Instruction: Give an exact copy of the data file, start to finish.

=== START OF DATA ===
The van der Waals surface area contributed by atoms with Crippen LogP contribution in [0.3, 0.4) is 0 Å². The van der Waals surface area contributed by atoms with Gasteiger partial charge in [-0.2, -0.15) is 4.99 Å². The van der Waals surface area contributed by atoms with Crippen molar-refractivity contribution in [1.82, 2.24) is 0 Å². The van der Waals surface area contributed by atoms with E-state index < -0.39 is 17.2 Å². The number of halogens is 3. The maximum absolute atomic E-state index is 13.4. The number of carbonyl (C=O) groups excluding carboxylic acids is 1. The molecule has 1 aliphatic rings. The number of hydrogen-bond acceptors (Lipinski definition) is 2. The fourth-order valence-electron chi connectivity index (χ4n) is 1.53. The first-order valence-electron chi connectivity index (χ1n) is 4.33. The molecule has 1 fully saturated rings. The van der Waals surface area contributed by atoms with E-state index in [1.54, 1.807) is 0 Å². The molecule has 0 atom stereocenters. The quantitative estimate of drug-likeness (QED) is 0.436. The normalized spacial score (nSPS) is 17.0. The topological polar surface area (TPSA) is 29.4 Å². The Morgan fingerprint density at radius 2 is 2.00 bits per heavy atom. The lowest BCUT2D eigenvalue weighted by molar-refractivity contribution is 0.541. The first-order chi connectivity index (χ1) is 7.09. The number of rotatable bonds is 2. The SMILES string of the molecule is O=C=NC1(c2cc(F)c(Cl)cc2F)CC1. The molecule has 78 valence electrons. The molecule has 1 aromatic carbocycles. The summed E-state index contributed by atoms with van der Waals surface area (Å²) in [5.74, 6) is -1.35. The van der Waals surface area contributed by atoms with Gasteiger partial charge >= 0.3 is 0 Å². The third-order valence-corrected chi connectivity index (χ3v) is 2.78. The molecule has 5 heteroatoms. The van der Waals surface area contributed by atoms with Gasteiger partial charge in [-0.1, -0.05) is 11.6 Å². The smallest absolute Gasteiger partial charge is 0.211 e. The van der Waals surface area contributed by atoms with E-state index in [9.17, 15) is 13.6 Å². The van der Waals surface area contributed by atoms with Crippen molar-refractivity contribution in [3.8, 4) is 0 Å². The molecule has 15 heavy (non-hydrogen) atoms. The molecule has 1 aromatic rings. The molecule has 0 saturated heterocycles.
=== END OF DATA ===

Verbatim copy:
The van der Waals surface area contributed by atoms with Crippen LogP contribution in [0.3, 0.4) is 0 Å². The van der Waals surface area contributed by atoms with Gasteiger partial charge in [-0.2, -0.15) is 4.99 Å². The van der Waals surface area contributed by atoms with Crippen molar-refractivity contribution in [1.82, 2.24) is 0 Å². The van der Waals surface area contributed by atoms with E-state index < -0.39 is 17.2 Å². The number of halogens is 3. The maximum absolute atomic E-state index is 13.4. The number of carbonyl (C=O) groups excluding carboxylic acids is 1. The molecule has 1 aliphatic rings. The number of hydrogen-bond acceptors (Lipinski definition) is 2. The fourth-order valence-electron chi connectivity index (χ4n) is 1.53. The first-order valence-electron chi connectivity index (χ1n) is 4.33. The molecule has 1 fully saturated rings. The van der Waals surface area contributed by atoms with E-state index in [1.54, 1.807) is 0 Å². The molecule has 0 atom stereocenters. The quantitative estimate of drug-likeness (QED) is 0.436. The normalized spacial score (nSPS) is 17.0. The topological polar surface area (TPSA) is 29.4 Å². The Morgan fingerprint density at radius 2 is 2.00 bits per heavy atom. The lowest BCUT2D eigenvalue weighted by molar-refractivity contribution is 0.541. The first-order chi connectivity index (χ1) is 7.09. The number of rotatable bonds is 2. The SMILES string of the molecule is O=C=NC1(c2cc(F)c(Cl)cc2F)CC1. The molecule has 78 valence electrons. The molecule has 1 aromatic carbocycles. The summed E-state index contributed by atoms with van der Waals surface area (Å²) in [5.74, 6) is -1.35. The van der Waals surface area contributed by atoms with Gasteiger partial charge >= 0.3 is 0 Å². The third-order valence-corrected chi connectivity index (χ3v) is 2.78. The molecule has 5 heteroatoms. The van der Waals surface area contributed by atoms with Gasteiger partial charge in [-0.1, -0.05) is 11.6 Å². The smallest absolute Gasteiger partial charge is 0.211 e. The van der Waals surface area contributed by atoms with E-state index in [9.17, 15) is 13.6 Å². The van der Waals surface area contributed by atoms with Crippen molar-refractivity contribution in [3.8, 4) is 0 Å². The molecule has 15 heavy (non-hydrogen) atoms. The molecule has 1 aromatic rings. The molecule has 0 saturated heterocycles.